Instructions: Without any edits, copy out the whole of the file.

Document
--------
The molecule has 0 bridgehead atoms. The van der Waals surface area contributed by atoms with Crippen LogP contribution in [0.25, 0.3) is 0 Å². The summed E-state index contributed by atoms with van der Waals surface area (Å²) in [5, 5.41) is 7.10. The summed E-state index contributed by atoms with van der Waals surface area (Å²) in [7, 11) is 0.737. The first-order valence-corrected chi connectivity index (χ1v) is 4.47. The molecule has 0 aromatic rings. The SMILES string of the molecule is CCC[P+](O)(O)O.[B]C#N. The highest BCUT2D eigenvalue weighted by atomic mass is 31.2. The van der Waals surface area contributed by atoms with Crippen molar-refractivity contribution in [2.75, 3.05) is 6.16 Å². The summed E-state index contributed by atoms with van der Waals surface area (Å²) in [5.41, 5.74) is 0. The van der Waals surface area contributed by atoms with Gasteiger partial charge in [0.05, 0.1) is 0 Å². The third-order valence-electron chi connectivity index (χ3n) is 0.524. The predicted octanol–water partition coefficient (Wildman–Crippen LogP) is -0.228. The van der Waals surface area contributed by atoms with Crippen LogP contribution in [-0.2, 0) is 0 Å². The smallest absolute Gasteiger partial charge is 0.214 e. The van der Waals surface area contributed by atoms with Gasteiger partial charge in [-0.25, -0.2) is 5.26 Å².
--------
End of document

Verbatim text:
The molecule has 0 bridgehead atoms. The van der Waals surface area contributed by atoms with Crippen LogP contribution in [0.25, 0.3) is 0 Å². The summed E-state index contributed by atoms with van der Waals surface area (Å²) in [5, 5.41) is 7.10. The summed E-state index contributed by atoms with van der Waals surface area (Å²) in [7, 11) is 0.737. The first-order valence-corrected chi connectivity index (χ1v) is 4.47. The molecule has 0 aromatic rings. The SMILES string of the molecule is CCC[P+](O)(O)O.[B]C#N. The highest BCUT2D eigenvalue weighted by atomic mass is 31.2. The van der Waals surface area contributed by atoms with Crippen molar-refractivity contribution in [2.75, 3.05) is 6.16 Å². The summed E-state index contributed by atoms with van der Waals surface area (Å²) in [5.41, 5.74) is 0. The van der Waals surface area contributed by atoms with Gasteiger partial charge in [0.05, 0.1) is 0 Å². The third-order valence-electron chi connectivity index (χ3n) is 0.524. The predicted octanol–water partition coefficient (Wildman–Crippen LogP) is -0.228. The van der Waals surface area contributed by atoms with Crippen LogP contribution in [-0.2, 0) is 0 Å². The smallest absolute Gasteiger partial charge is 0.214 e. The van der Waals surface area contributed by atoms with Gasteiger partial charge in [-0.25, -0.2) is 5.26 Å².